The Little, Yellow Cat

The oversized chandelier, ornate bathrooms and servants’ quarters on the third floor didn’t quite match the nicotine stained walls, broken window frames and three write-off cars that lay in the driveway. The house had a tragic beauty to it that, at the time, I adored. I was a 20-a-day smoker and whilst I never really liked using the stuff, I loved the smell of weed, so it made no odds to me that my new housemates, new landlord and even my new walls reeked of the stuff. I’d found the house on a spare room website and had made up my mind, before I even arrived, that I’d take it. The location was great, the room was huge and a large portion of my housemates were musicians; the pièce de résistance was discovering that they actively encouraged me to make as much noise as possible. The Grade II listed property, once a place of un-rivalled charm, had been run down over the last decade; there was subsidence towards the back and missing tiles at the front; the windows had no double glazing and the basement flooded, however, with all its faults and for all the times I and my housemates would moan, we loved the place. The manor pulled you in and had a way of making you fall in love and nothing seemed to be able to stand in its way.

On the day I moved in, I let my bag thump to the floor of the hallway, half of the contents instantly sprawled across the floor. Catching something in my peripheral, I looked up and there, sitting quite majestically, atop the wooden radiator cover, was a little, yellow cat, who I later found out was called Sub. Just like the rest of the house she, too, had been tinted with the smoke that billowed from bedrooms, living rooms and kitchens. I instantly went to say hello. Moving as slowly as I could, with my hand out stretched, I barely got halfway across the distance between us before she bolted for the door. Every day we would follow the same routine; she would set up camp and wait for me to see her, I would try to make contact and she’d run. She only really got on with Jonathan, I know you shouldn’t have favourites but I completely understood why that particular housemate was hers. I quickly grew to be openly jealous of the affection that she showed him; I loved cats and she was terrified of me, I reminded myself not to take it personally, after all, she ran from most people.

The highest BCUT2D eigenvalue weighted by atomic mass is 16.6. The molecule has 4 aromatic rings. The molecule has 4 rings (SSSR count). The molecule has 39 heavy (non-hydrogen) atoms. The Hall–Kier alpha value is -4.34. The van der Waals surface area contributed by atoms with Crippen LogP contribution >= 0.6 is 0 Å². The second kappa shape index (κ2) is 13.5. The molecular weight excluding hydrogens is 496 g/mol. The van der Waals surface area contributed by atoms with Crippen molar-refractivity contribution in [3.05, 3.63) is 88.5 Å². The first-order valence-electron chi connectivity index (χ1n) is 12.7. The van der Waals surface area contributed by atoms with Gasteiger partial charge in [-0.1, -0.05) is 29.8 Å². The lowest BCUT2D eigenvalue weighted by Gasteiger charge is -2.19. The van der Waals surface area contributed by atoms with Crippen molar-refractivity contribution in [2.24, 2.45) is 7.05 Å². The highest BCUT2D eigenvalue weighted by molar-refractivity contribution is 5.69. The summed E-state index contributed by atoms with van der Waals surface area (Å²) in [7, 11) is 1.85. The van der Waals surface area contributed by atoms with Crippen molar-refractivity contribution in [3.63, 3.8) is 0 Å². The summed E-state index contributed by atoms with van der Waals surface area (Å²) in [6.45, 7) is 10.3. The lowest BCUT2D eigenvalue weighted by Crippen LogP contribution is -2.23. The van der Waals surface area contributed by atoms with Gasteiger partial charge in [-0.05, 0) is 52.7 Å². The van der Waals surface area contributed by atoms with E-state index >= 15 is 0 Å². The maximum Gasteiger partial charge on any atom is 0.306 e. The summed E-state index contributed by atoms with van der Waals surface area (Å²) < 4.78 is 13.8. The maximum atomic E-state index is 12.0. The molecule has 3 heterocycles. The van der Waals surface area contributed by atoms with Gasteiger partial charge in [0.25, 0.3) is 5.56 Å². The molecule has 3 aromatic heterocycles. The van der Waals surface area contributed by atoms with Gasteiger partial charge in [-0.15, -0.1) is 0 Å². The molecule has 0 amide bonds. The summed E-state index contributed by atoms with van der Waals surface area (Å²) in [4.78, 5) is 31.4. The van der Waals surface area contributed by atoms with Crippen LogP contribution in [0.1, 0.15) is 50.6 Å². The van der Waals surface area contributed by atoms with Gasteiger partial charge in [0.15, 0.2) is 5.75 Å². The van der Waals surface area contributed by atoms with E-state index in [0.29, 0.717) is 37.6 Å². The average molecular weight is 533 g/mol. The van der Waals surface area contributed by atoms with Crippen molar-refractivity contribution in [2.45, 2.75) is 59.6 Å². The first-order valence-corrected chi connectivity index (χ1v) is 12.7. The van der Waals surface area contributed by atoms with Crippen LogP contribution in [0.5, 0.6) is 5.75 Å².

She’d been brought to the manor, with her sister, by an ex-tenant, who, upon leaving, had left the pair behind. Her sister had been re-homed, leaving Sub on her own, she was petrified of the next door neighbour’s cat but that didn’t stop her spending most of her life outdoors. It didn’t help that the manor was an abrasive environment. Don’t get me wrong, there wasn’t an immoral disposition in sight, but there also wasn’t a clean, sober or sensible person among us. With a cocaine dealer in-house and a weed dealer who visited regularly we were a far cry from your perfect neighbours; parties would go on for days, sometimes stretching a week, and the base would shake every pane of glass in the house. Sub, as a result, would disappear for an impossible amount of time and return with a couple of extra ribs showing.  Jonathan would feed her but she never kept the weight on and she had a permanent, unhealthy, greasiness to her coat. Things took a turn for the worse when Jonathon left and not long after, the dog arrived; whilst he was adorable with humans, he would chase her across the garden and back the moment they locked eyes. She was withdrawn, miserable and jumpy; sometimes I felt like she was living the cat version of my life except she got more sleep.